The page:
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What To Know When Looking For A Private Baseball Instructor

It’s a very good possibility that parents reading this article most likely did not receive personal, private, or individual instruction as a child. It is also unlikely that you ever took a speed and agility class or spent your school nights throwing weights around and downing supplements to increase your velocity, bat speed, or pop time.  In reality, when we look back it seems like we were limited in our opportunities to improve.  Hitting lessons used to be a makeshift tee (hazard cone) in the garage hitting into an old blanket. For pitching, maybe a bicycle tire hanging or spray painted target to hit on a wall. Fielding practice back then is now referred to as Wall Ball. Private, individual, and personal instruction back in the day was actually private, personal and individual because you were ALONE! So what happened? Sometime in the last 20 years we have learned to “specialize” everything we do in baseball. We all want to provide our kids with the best opportunity for success and access to the tools we didn’t have available.  As a parent it can get overwhelming just figuring out where to start and what path to take.  Trying to navigate our kids baseball careers full of private instructors, camps, coaches, tournaments, clinics, select teams, travel teams, and college recruiting (a whole different monster) can be a daunting and expensive task. Lets start with what to look for in an individual instructor. Below is a list of what to look for and what to avoid.

A good Instructor will…

  • – speak the kids language
  • – understand and describe precise adjustments to make
  • – inform parents of what to work on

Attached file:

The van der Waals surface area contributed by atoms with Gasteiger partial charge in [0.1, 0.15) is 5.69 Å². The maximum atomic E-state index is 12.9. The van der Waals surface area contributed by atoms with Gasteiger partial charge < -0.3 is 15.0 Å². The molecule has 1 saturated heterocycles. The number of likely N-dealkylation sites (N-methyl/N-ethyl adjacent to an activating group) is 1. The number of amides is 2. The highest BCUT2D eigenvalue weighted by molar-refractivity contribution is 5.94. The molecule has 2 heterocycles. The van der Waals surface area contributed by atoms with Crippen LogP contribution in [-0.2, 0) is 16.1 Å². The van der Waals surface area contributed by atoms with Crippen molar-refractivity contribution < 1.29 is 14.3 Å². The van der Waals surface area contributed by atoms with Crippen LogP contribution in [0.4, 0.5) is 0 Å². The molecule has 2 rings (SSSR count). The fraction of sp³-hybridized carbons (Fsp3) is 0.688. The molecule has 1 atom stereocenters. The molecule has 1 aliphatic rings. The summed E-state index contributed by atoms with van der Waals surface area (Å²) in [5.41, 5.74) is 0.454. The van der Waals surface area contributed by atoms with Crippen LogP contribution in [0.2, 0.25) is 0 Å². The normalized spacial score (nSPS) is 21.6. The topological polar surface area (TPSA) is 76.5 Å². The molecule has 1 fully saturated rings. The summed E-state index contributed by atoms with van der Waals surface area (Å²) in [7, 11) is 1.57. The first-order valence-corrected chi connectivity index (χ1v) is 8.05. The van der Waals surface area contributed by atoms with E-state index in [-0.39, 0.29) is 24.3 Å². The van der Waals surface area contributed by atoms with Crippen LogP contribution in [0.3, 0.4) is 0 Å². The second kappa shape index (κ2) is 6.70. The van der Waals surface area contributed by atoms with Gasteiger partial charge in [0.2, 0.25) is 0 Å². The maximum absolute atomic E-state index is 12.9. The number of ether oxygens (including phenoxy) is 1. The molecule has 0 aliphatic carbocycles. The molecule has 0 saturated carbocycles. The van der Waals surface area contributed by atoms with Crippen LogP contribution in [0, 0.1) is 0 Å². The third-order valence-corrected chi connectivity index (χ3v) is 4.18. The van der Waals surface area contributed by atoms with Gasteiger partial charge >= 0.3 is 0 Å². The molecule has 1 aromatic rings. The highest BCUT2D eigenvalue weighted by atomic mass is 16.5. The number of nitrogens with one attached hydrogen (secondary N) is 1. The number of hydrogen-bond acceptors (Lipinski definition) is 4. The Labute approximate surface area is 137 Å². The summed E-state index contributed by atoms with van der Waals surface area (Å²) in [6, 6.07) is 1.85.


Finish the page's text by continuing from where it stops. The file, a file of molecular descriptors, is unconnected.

• – show vulnerability and humility to the player
  • – praise and admonish
  • – follow a routine for players comfort
  • – provide accurate and detailed baseball playing background
  • – instruct after something good
  • – reinforce their commitment to the players development
  • – boost confidence
  • – identify and bond with the player
  • – develop the player in several aspects of the game not just one.
  • – provide drills for the player to work on at home

Red flags for potential instructors

  • – promise of short term drastic improvements
  • – say they know it all
  • – discredits other instructors or coaches
  • – comments only after the player does something bad
  • – talks down to the player
  • – breaks down confidence
  • – says the same thing over and over to every player he instructs
  • – no consistency or routine to lessons
  • – can’t show proof of baseball background
  • – never shares their struggles in baseball

There are great instructors and then there are several that think they’re great. After a few sessions you will know which you are dealing with. Once you find a great instructor that your son enjoys being around and is developing under, stick with him! It may seem like you can bounce around from instructor to instructor without harm but a good teacher/student connection is hard to find. Your player will develop confidence when he knows exactly what to expect session after session. It may seem like all instructors are teaching the same thing but it is quite the opposite. The way the lesson is communicated can confuse and hinder the kids development. Its like having two different geometry teachers, both teaching the same subject but the way it’s delivered can affect a students ability to learn. Now that you have an instructor that you and your son like, push the instructor to show you a long term plan. A good instructor will know the timelines and have the kids best interest going forward. One last thing, don’t be that parent and don’t let your son be that kid that undermines what his head coach says all because it sounds different than what your private instructor says. Your instructor should be able to take what may sound like a contradiction and reword it to be consistent with what the player is working on. Don’t forget, its just a game – a very hard game.

My goal as an instructor is to have the player leave each session with a boost of confidence.  I ask each player to walk in with no expectations other than a “ready to work” attitude.  Kids these days are under so much pressure to perform and want instant fixes to get immediate results.  I stress the importance of a game plan and being consistent with it.  Always think big picture and long term success with short term goals.

Jimmy Serrano -Baseball Instructor – Dallas/Ft. Worth Area

Leave a comment if you have any questions about baseball instructors or would like more information.

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